He also took lots of bags of beans and rice with him on his trip. The night before he left, he asked me for some recipes for some tasty dishes that he could make using those foods. I was happy to give him some of my favorite recipes – I eat a lot of rice and beans in many different forms. A few days later, when I went to put the rice he left in storage containers, I found that some little bugs were in the rice. Also, having tried to boil some of the beans, after 8 hours of cooking without softening up, I concluded that he had been buying and storing food for many months. (I resolved to see that the food was eaten somehow, and was able to save it by washing the rice several times before cooking – to rid it of any little bugs – and blending and refrying the beans after cooking them.)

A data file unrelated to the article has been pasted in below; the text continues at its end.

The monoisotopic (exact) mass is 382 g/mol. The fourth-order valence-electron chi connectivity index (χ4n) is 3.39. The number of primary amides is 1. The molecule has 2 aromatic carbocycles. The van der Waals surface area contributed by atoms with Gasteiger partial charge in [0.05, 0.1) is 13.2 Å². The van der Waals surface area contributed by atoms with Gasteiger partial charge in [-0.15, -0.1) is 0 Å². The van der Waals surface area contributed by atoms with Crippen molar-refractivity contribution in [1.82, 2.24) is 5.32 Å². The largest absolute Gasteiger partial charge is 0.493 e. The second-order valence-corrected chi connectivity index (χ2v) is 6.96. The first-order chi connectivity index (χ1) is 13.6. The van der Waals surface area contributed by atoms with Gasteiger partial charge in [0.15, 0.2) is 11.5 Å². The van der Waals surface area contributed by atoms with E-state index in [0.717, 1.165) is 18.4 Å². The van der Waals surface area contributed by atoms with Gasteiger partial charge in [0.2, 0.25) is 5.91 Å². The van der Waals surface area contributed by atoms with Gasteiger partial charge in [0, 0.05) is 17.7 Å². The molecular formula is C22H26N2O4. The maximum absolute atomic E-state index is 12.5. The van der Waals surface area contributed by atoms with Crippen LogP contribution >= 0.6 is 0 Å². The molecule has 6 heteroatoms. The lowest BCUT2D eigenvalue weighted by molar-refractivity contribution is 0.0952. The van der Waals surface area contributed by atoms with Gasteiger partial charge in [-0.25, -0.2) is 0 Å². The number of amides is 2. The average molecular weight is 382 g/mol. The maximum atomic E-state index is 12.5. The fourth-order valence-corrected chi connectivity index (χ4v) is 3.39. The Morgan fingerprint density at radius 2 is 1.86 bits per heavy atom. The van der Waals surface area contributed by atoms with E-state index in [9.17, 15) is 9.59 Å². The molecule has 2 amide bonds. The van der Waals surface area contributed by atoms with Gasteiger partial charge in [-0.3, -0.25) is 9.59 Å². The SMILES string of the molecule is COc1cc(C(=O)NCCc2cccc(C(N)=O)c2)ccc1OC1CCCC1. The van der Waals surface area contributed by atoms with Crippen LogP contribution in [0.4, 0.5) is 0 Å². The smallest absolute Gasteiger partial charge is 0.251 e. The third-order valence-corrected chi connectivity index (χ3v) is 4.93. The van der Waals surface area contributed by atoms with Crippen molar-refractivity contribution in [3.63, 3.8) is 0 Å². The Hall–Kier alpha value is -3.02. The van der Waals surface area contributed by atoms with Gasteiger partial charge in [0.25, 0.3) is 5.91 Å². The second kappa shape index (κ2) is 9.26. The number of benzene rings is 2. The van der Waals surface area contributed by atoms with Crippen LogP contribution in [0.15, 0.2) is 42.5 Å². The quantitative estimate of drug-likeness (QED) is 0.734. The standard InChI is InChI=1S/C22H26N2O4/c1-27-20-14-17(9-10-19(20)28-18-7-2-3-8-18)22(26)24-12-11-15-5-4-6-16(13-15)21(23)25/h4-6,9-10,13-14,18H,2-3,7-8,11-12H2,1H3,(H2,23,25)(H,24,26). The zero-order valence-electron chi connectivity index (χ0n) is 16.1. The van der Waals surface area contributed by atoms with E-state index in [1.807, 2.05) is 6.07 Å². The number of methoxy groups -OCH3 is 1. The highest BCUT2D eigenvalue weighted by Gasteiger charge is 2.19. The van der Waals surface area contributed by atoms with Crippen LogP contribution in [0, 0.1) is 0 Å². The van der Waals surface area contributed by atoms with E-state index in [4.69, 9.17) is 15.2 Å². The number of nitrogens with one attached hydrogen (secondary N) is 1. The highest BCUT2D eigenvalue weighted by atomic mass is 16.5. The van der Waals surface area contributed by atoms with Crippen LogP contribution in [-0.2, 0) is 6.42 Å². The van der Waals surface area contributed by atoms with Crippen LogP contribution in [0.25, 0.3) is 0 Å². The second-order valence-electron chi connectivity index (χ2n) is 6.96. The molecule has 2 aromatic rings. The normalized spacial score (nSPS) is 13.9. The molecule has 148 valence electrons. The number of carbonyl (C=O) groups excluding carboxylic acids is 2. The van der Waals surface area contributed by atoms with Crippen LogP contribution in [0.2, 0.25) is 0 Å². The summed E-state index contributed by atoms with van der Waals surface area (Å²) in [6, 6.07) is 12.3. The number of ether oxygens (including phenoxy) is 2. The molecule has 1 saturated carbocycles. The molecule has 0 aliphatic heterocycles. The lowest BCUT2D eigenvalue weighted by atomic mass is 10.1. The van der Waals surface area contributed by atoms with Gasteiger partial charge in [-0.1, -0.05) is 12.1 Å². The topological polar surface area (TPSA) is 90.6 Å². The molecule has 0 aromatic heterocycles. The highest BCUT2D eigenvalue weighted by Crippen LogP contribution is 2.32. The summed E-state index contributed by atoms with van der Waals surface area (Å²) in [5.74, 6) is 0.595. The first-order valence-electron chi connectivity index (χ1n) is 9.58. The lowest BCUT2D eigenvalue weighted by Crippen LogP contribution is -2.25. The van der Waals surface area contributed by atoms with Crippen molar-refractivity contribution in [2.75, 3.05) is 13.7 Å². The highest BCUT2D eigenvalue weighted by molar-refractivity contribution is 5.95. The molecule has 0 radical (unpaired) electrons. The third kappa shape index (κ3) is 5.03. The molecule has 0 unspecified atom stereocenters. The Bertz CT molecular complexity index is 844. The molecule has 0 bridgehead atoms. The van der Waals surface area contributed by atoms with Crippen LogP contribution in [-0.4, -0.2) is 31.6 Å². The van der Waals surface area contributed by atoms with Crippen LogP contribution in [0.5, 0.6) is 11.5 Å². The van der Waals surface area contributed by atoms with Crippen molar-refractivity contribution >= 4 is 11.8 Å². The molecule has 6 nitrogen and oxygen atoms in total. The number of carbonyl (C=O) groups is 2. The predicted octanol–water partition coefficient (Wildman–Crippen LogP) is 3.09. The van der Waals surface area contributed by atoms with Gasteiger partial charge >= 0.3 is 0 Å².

Now, don’t get me wrong. I’m not making fun of our friend. I, too, worry about survival, related to any number of possible national or international disaster scenarios and think that preparations are indicated. The point I want to make is that we need to be practical about what would, in fact, constitute our survival food and about how we can manage large quantities of emergency essentials, including importantly, the space where we plan to store so much food.

Thus, the topic of this page: “What’s in your pantry?” By this question, I mean to ask you about your readiness for an emergency.

If some catastrophe caused the rest of your family and you to stay in your home, to avoid a clear danger, would you have the right amount and kinds of food in your “survival pantry? And, would these items last your household for a week? --or a month? -- three months? -- or even longer?

You are probably intrigued by these questions, and I hope you’ll think about answering them for yourself.